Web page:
Thursday, September 29, 2011

rainy thoughts

I have been reading emails from friends. And friends of friends. And friends of friends of... Well, you get the idea. I put out a call to my peeps for anyone with information, connections, or personal experience with Tetralogy of Fallot and what I got back has left me dazzled.

So many people went out of their way to try to help us. So many words of encouragement, from all the crazy corners of my life. The poets and the doctors; the lawyers, the teachers, the pray-ers and the skeptics. I love you all. Thank you.

Any of you who've followed this blog over time may have gathered that our Isaac -- from here on out to be known as "our first-born," just because it amuses me and feels charmingly cliche and like something I'd never say, ever -- is a rather intense little person who demands a great deal of our time and attention. And while he is still that and in all likelihood will always be that, Isaac our first-born has been doing a fabulous job of busying himself lately. In fact, he never stops being busy. Ever.

One of this favorite things these days is cutting out snowflakes. You know, the fold the paper and snip holes kind. And while I might object somewhat to this premature winter filling my windows, considering I'll have a real, New England winter on my hands before you know it, I can't help but be charmed by my son's creations which include his very best writing.

Bundled into the center of his snowflakes are conglomerations of the words he can spell without thinking too hard, so that they usually say things like "IsaacMomDadRhysCatLove." And I take them from him and think, yeah, pretty much, that's it.

The authentic snowflakes are still a ways off for now, gratefully, but weather has been unusually rainy here these days. Downpours several days out of the week seem common.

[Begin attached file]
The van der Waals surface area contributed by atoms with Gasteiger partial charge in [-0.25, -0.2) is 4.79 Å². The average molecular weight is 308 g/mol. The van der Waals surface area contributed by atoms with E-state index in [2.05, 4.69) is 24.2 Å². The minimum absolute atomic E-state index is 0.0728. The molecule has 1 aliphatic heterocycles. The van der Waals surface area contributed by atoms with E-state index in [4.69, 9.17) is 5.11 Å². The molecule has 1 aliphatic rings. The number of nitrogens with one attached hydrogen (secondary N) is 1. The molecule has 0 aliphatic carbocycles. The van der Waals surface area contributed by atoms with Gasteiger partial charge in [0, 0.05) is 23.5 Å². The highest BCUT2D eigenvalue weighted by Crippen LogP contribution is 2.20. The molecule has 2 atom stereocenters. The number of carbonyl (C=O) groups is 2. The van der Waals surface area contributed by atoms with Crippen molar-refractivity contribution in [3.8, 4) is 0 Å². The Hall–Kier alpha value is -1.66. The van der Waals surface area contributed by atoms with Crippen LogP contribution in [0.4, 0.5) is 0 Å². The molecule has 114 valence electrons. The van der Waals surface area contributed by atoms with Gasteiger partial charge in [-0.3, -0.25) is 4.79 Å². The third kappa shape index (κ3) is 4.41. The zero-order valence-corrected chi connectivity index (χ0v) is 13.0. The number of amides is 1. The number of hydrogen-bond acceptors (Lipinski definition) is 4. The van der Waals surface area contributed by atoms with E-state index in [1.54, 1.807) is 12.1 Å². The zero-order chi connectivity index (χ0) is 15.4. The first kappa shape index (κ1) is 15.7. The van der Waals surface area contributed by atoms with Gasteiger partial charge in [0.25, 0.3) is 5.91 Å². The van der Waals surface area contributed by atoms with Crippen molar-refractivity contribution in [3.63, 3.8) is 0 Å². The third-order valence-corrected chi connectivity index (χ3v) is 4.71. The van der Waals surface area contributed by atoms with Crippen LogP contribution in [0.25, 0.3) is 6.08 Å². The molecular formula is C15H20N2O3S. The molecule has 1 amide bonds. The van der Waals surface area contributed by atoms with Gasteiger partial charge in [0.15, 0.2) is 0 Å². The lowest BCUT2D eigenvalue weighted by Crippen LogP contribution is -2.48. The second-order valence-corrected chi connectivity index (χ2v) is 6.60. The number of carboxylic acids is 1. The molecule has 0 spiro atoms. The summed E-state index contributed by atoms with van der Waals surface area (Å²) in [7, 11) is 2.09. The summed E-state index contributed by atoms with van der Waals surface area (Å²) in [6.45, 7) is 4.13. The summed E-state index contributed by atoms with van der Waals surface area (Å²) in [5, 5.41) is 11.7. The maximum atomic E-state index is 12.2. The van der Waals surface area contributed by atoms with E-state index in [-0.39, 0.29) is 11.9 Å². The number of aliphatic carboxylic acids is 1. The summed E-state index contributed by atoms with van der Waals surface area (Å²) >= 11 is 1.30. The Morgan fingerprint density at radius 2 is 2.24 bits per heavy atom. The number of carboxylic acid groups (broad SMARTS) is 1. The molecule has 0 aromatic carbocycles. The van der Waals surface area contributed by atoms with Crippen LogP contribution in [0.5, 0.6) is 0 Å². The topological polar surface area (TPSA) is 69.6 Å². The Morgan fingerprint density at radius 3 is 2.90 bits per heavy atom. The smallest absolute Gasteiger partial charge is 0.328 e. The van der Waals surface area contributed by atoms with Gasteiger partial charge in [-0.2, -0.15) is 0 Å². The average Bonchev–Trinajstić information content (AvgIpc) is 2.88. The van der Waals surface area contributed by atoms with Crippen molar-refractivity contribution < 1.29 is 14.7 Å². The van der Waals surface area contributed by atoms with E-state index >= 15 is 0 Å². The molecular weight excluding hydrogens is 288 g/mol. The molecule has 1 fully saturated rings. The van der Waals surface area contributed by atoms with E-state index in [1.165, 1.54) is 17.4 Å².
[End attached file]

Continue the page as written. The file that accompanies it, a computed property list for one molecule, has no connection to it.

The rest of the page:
Both my boys were born in the pouring rain. There is a sacredness to rainy days. I have always thought so. There is something to gain from the darkened scenery, the baptism of garden and asphalt alike.    

All I can do is just move through this time with Rhys. Move slowly through.

Everything wants to be the rain.
The yellow maple leaves
pinging against the walkway
gather first to fall in a gold sheet
of sound. The dry grasses
bending in the wind
thirst to be like the rain --
how it can calm the most hassled
day, put us softly to sleep.
The traffic on the highway --
especially the traffic -- puts on its best
mimicry, longing as it does
to be instead the beat and whoosh
of contemplation that is the rain.
And as the rain streams now, down
the windshields of rush hour,
it does not mock or scold its proteges,
does not deny them their allegiance
as it might, but simply continues, steady
in its example.

3 comments:

Daryl said...

As a proud recipient of one of Isaac's works of art (my husband loved it as well, and got a huge smile when I told him Isaac was Bobbie's grandson, he loved her Toons)tell him if he has a spare snowflake or two to send them to me ..

I did a little reading about Tetralogy of Fallot .. scary stuff but it also seems as if its 'fixable' .. keeping good thoughts!!

Susannah said...

I love the poem, especially, "does not deny them their allegiance..."

And your busy boy, making snowflakes, too, with all of you writ upon them.

Gina said...

I like the poem and the paper snowflakes. I can wait for the real ones, though...

:-)

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